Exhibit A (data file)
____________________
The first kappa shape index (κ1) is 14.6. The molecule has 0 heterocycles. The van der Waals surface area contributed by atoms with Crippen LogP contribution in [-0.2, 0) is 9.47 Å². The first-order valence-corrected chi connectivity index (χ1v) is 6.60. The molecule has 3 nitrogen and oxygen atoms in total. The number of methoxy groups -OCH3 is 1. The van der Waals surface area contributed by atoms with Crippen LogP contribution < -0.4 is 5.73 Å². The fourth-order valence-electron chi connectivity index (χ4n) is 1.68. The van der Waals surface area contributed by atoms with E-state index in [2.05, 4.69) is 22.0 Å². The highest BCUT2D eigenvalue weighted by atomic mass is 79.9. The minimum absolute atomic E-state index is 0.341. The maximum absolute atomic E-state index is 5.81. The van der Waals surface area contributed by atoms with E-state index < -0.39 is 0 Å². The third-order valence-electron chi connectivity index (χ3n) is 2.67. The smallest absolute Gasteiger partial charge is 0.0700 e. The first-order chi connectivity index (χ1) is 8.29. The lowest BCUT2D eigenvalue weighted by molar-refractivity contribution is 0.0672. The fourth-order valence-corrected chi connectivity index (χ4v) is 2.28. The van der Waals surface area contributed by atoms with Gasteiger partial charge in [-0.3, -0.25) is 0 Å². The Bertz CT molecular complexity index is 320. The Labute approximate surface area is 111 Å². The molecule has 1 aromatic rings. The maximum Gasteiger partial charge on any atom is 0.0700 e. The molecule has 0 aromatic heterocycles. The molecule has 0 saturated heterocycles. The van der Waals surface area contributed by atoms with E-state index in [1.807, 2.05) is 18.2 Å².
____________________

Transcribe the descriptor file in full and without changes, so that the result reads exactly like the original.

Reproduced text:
The first kappa shape index (κ1) is 14.6. The molecule has 0 heterocycles. The van der Waals surface area contributed by atoms with Crippen LogP contribution in [-0.2, 0) is 9.47 Å². The first-order valence-corrected chi connectivity index (χ1v) is 6.60. The molecule has 3 nitrogen and oxygen atoms in total. The number of methoxy groups -OCH3 is 1. The van der Waals surface area contributed by atoms with Crippen LogP contribution < -0.4 is 5.73 Å². The fourth-order valence-electron chi connectivity index (χ4n) is 1.68. The van der Waals surface area contributed by atoms with E-state index in [2.05, 4.69) is 22.0 Å². The highest BCUT2D eigenvalue weighted by atomic mass is 79.9. The minimum absolute atomic E-state index is 0.341. The maximum absolute atomic E-state index is 5.81. The van der Waals surface area contributed by atoms with E-state index < -0.39 is 0 Å². The third-order valence-electron chi connectivity index (χ3n) is 2.67. The smallest absolute Gasteiger partial charge is 0.0700 e. The first-order chi connectivity index (χ1) is 8.29. The lowest BCUT2D eigenvalue weighted by molar-refractivity contribution is 0.0672. The fourth-order valence-corrected chi connectivity index (χ4v) is 2.28. The van der Waals surface area contributed by atoms with Gasteiger partial charge in [-0.3, -0.25) is 0 Å². The Bertz CT molecular complexity index is 320. The Labute approximate surface area is 111 Å². The molecule has 1 aromatic rings. The maximum Gasteiger partial charge on any atom is 0.0700 e. The molecule has 0 aromatic heterocycles. The molecule has 0 saturated heterocycles. The van der Waals surface area contributed by atoms with E-state index in [1.807, 2.05) is 18.2 Å².